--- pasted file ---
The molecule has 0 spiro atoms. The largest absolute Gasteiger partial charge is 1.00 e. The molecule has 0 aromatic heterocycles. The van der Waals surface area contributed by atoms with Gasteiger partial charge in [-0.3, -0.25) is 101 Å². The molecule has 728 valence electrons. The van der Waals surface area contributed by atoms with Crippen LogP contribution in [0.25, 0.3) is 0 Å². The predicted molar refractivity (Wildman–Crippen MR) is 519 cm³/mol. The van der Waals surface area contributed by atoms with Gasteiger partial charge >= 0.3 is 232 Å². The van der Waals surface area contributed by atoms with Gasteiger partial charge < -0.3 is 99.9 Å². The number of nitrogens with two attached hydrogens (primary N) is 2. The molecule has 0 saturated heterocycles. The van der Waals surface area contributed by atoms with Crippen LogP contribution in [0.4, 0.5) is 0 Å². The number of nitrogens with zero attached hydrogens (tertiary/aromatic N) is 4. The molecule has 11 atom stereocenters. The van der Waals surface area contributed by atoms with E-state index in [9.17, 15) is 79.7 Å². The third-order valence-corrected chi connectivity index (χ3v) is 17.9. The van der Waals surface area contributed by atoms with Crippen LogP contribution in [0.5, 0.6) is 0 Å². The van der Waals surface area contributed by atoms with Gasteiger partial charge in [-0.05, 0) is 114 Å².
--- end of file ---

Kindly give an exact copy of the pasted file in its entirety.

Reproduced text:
The molecule has 0 spiro atoms. The largest absolute Gasteiger partial charge is 1.00 e. The molecule has 0 aromatic heterocycles. The van der Waals surface area contributed by atoms with Gasteiger partial charge in [-0.3, -0.25) is 101 Å². The molecule has 728 valence electrons. The van der Waals surface area contributed by atoms with Crippen LogP contribution in [0.25, 0.3) is 0 Å². The predicted molar refractivity (Wildman–Crippen MR) is 519 cm³/mol. The van der Waals surface area contributed by atoms with Gasteiger partial charge >= 0.3 is 232 Å². The van der Waals surface area contributed by atoms with Gasteiger partial charge < -0.3 is 99.9 Å². The number of nitrogens with two attached hydrogens (primary N) is 2. The molecule has 0 saturated heterocycles. The van der Waals surface area contributed by atoms with Crippen LogP contribution in [0.4, 0.5) is 0 Å². The number of nitrogens with zero attached hydrogens (tertiary/aromatic N) is 4. The molecule has 11 atom stereocenters. The van der Waals surface area contributed by atoms with E-state index in [9.17, 15) is 79.7 Å². The third-order valence-corrected chi connectivity index (χ3v) is 17.9. The van der Waals surface area contributed by atoms with Crippen LogP contribution in [0.5, 0.6) is 0 Å². The van der Waals surface area contributed by atoms with Gasteiger partial charge in [-0.05, 0) is 114 Å².